The education system in Botswana has a lot to offer parents. Our education culture is quite unique, in that no one school in the private sector specifically covers the same curriculum in the same way. They are all different.
Private schools have the liberty to pick, choose and blend curriculums from all over the world. They get to create their own curriculum unique to their school philosophy and make it more relevant for our context in Botswana. Some examples of international curriculums that have been adapted by private schools would be sources like the British National Curriculum, Australia National Curriculum and Curriculum Assessment Policy Statements (CAPS) which is South African. Here’s the low down on what we have going on in Botswana.
Government Education in Botswana
The majority of children in Botswana attend government schools in all the different regions. For the most part, during their educational journey from primary school to the end of high school, students follow a curriculum set by the Ministry of Education. Examinations are administered and evaluated by the Botswana Examination Council (BEC).
Primary Education Curriculum and Examinations
Primary school starts in Grade 0 and goes up to Grade 7. The general practice is that the medium of instruction in Reception and Grade 1 is Setswana. English is taught as an additional language. From Grade 2 onwards, the medium of instruction is English. The curriculum up to the end of Grade 4 gears the students towards writing an Attainment test in the final term of Grade 4. This covers Mathematics, English and Setswana. The attainment test is set and examined regionally within the country.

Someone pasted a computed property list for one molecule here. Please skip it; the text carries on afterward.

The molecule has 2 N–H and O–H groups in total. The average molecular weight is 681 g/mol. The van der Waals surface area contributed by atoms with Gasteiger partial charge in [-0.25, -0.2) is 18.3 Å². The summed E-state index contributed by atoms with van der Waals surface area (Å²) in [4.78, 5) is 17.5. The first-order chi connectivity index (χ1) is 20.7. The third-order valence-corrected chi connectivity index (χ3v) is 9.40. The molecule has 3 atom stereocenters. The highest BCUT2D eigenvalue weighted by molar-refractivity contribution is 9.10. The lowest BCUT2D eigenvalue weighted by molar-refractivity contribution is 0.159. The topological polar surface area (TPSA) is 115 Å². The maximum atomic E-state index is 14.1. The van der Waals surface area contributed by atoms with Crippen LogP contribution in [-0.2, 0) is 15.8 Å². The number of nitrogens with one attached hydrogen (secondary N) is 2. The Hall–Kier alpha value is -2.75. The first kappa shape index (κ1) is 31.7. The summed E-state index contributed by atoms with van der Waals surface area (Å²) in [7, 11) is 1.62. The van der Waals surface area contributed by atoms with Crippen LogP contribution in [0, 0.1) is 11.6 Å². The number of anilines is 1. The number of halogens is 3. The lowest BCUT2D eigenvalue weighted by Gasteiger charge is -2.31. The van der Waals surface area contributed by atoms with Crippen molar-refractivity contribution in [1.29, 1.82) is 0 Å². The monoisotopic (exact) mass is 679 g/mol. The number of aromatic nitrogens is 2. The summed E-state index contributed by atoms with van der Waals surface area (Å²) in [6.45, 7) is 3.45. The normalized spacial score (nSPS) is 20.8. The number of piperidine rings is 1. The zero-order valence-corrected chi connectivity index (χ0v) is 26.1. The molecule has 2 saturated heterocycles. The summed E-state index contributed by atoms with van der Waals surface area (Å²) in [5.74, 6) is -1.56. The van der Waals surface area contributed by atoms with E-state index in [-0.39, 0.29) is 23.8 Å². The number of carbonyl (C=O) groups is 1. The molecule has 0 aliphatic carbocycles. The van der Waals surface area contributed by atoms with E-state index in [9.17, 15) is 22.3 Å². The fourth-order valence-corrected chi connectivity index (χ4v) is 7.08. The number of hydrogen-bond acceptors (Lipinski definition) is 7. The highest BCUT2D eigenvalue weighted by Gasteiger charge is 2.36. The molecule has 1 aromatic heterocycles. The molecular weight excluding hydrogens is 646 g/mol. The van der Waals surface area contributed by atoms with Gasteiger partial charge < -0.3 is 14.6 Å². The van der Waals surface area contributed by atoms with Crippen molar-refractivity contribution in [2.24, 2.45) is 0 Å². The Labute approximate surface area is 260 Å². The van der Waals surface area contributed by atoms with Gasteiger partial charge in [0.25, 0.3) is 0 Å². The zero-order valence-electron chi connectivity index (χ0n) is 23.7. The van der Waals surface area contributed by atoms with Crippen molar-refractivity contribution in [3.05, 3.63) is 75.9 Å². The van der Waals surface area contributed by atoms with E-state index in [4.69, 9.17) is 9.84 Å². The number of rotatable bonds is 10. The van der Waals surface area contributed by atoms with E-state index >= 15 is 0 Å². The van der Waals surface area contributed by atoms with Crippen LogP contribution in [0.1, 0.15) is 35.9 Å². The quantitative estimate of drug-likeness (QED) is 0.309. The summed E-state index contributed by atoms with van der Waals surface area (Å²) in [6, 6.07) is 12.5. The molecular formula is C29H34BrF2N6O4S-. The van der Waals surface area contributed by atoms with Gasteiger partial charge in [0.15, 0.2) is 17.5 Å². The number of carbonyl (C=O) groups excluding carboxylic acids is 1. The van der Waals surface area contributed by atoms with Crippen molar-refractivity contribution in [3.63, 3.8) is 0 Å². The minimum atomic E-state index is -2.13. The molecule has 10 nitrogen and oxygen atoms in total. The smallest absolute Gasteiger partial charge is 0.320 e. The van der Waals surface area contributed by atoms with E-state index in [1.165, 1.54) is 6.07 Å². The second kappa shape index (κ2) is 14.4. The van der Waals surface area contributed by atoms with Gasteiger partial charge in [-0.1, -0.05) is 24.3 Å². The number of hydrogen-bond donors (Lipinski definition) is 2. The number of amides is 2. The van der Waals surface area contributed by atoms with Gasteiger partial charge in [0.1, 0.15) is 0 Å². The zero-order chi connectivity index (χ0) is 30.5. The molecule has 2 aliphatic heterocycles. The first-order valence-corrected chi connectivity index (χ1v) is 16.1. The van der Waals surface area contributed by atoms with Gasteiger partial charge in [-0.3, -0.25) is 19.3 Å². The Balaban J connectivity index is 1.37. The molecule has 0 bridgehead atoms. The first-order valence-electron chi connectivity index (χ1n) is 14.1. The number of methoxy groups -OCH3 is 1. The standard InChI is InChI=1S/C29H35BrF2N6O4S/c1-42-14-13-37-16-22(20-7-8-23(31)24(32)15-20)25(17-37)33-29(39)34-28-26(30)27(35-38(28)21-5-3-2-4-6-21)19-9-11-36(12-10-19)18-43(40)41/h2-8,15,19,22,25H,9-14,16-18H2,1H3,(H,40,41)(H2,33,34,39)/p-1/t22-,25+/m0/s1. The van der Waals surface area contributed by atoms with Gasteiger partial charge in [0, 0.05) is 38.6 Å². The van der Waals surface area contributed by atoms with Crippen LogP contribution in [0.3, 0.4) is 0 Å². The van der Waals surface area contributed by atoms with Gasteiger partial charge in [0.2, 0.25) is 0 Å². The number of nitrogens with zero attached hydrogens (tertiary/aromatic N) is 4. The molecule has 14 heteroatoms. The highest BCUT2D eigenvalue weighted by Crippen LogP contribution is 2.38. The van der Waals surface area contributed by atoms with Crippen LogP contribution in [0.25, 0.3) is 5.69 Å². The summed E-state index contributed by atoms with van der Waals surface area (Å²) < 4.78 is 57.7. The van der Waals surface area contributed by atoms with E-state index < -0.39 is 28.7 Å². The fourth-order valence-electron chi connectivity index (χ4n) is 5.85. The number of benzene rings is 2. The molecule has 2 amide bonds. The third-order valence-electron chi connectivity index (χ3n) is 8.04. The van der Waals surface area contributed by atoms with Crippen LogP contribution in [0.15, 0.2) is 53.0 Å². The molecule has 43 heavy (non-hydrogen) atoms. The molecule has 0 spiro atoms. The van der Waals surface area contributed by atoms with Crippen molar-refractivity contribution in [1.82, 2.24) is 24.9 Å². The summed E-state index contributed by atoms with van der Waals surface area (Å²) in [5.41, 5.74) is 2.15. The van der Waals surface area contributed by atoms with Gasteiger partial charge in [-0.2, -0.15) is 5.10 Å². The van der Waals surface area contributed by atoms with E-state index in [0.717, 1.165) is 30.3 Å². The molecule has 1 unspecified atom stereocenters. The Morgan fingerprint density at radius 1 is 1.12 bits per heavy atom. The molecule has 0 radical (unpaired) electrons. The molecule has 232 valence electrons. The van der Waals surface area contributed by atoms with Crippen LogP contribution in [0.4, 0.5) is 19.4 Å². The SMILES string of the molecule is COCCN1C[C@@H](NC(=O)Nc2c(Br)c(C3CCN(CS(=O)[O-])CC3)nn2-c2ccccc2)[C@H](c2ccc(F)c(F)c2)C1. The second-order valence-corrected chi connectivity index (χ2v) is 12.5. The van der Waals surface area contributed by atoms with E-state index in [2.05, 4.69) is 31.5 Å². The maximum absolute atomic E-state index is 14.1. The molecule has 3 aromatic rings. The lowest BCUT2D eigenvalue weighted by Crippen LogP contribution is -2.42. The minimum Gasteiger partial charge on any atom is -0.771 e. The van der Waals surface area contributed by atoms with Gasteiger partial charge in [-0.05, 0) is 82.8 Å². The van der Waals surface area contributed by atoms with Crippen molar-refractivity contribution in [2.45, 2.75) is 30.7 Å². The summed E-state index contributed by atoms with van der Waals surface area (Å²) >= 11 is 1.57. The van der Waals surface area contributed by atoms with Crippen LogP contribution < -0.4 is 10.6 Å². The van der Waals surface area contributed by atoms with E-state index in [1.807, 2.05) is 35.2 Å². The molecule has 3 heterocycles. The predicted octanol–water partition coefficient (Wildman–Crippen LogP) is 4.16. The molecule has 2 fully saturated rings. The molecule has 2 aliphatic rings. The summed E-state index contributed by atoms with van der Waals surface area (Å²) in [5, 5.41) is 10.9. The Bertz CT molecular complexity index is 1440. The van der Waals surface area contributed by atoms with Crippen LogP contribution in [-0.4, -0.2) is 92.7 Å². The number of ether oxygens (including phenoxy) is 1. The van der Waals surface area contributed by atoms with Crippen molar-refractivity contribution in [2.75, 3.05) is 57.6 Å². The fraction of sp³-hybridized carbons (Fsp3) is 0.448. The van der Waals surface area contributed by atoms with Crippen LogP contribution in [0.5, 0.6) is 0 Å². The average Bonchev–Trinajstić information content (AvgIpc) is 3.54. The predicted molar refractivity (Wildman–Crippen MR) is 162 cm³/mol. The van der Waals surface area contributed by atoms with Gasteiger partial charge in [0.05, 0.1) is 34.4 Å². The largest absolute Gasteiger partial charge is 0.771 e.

From Grade 5 students begin the curriculum that will lead them to write the Primary School Leavers’ Examination (PSLE) at the end of Grade 7. Some of the subjects covered by PSLE are Mathematics, English, Setswana and Agriculture. As well as Religious and Moral Education, Science and Social Studies.
(It is important to note that PSLE is not just covered in Government schools. The PSLE curriculum and examination is used in many private schools within the country too.)
Secondary Education in Government Schools
After the completion of PSLE, students move on to secondary school, which happens in 2 phases. These are Junior Secondary School and Senior Secondary School.
Junior Secondary School is 3 years from start to finish, Forms 1-3. At the end of Form 3, students will write the Junior Certificate in Education (JCE). Here students will have chosen core subjects that are compulsory to take. They also take additional subjects. This is where they have a multitude of subjects to choose from such as Art, Business Studies, Design and Technology. There is also French, Religious Education, Physical Education and more.
Senior Secondary School comprises of two years of learning, Form 4 and Form 5. At the end of Form 5, students will write the Botswana General Certificate in Secondary Education (BGCSE) examinations. Students will write examinations, whereupon passing these, students are then able to apply to a University, College or any tertiary programme with these results.
International Baccalaureate (IB) Programme
The IB is an international organisation with four programmes. These provide a continuum of international education throughout. In order to follow the IB programmes, a school would need to go through authorisation and accreditation processes. This is to become recognised as an IB World School.